First drafts are a way for me to find out exactly (almost) what story I am telling. It isn't for finding the greatest way to tell that story, that is left for the later drafts.
I am writing a first draft. But the main characters have been developed, their stories told in the book I just finished. This is not a series, though. Just another story using the same main characters as my last book. (These characters won't leave my head.)
In all relationships there are conflicts. Mother, daughter, husband, wife, boss, employee. The key to writing a great book is creating real relationships. In life, we all have our differences. We can't get along every day. There are going to be disagreements, because we're all human. Our characters in our books are humans, too.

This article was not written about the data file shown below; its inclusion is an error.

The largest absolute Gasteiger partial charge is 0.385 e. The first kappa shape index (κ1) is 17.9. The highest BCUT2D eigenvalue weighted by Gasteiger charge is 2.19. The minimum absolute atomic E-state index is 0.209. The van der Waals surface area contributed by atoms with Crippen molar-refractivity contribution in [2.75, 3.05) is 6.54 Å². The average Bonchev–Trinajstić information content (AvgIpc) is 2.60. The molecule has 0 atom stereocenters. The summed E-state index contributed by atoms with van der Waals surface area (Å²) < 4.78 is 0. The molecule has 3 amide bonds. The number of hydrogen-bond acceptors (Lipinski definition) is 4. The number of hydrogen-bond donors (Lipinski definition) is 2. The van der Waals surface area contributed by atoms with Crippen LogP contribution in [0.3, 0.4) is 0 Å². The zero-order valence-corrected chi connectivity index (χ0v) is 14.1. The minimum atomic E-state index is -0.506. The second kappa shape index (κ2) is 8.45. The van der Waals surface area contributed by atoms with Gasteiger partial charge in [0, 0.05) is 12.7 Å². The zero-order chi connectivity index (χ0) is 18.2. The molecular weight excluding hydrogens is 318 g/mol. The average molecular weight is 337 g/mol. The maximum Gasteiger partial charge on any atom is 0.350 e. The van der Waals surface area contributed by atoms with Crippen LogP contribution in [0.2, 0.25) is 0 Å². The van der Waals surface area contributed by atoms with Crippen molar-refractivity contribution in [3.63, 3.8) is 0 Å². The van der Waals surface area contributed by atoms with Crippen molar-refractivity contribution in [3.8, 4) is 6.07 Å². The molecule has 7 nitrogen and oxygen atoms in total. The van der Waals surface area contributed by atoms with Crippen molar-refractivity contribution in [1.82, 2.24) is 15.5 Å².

Internal conflicts shows what our character wants or what he/she feels. This is hardest for me. In SEVENTY TWO HOURS, Anna's external is easy. She's lost in the Blue Ridge Mountains with her best friend Claire. They want to find their way home. Internal was harder. Anna's pride and independence overrules her common sense. Anna wanted to feel proud and independent, yet she wanted to admit she was vulnerable. Two conflicting feelings pulling at her.
Which brings me to another point. Anna's name before it was Anna, was Sarah. There's nothing wrong with the name Sarah, but the first draft went faster after I changed the name. Scarlett O'Hara's name in the first draft was Pansy. I think Scarlett just works better, don't you? :)
Pacing. Very important. Slow things down when you need to and speed things up when you have to. Big things need more time. Move a little slower. Dig a little deeper.
Any advice on first drafts that you want to mention? Speak to me. :)